Would Rabbits Rather Be In The Dark Or Light?

Wild rabbits are accustomed to darkness since they stay in burrows that are underneath the ground, and sunlight does not get to penetrate in there. While they are there, they will feel comfortable and safe since it is their home, and they tend to be less anxious because the darkness serves as a cover necessary for their survival. However, when they are out in the open in total darkness, it is a different story entirely.



They may become scared and anxious since they are not familiar with the surroundings and do not know what dangers could be lurking in the dark. This is why they usually come out in low lights (dawn and dusk) when they can see perfectly.

However, pet rabbits are not used to this kind of lifestyle, and so, they may prefer daylight which they equate to being with and spending time with their owners. They, therefore, feel happy and safe when it is daytime. Therefore, pet rabbits prefer daylight.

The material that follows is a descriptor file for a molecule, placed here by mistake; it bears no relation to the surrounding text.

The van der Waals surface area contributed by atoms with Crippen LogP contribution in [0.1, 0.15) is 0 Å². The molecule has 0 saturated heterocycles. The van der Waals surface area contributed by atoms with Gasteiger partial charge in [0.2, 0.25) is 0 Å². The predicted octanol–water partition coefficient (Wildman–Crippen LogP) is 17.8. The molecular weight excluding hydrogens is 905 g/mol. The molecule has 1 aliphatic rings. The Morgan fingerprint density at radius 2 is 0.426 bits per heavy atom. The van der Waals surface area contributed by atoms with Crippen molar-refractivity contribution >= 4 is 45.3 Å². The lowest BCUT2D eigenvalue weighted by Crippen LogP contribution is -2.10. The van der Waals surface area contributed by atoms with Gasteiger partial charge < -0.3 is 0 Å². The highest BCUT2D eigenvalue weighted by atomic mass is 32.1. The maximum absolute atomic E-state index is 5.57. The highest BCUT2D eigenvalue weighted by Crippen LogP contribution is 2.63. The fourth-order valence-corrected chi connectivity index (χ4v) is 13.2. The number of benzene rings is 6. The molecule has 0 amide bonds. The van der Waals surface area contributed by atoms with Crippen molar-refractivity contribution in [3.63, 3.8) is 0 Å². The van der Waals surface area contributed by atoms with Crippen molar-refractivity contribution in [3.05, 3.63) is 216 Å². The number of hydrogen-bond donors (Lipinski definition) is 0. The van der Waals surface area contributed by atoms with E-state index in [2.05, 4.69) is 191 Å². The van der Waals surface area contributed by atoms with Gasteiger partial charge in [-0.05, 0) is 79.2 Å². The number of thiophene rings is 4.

How Can I Make My Rabbit Feel Safe In The Dark?

We just established that pet rabbits might prefer daylight to darkness. This then means that they may be uncomfortable and scared of the dark. Your rabbit might refuse to go back to its cage at night. It might even hide from you and become anxious, and this can lead to it becoming destructive.

To handle this problem, some people recommend keeping your rabbit indoors for the night. But you might not want to go with this option. Another alternative is to help your rabbit feel secure and safe in the dark so that it will feel less anxious and more relaxed. You can do this in some of the following ways:

  • Make the cage soundproof: You could try making your rabbit’s hutch soundproof by insulating it and probably adding a Perspex cover to block outside noises and the sounds of nature such as a fox howling.
  • Get company for your rabbit: Everybody loves to have a companion and rabbits are not an exception, especially when it is dark. You can get another rabbit to be a companion and friend to your pet, so they will feel less anxious and take solace in themselves through the night.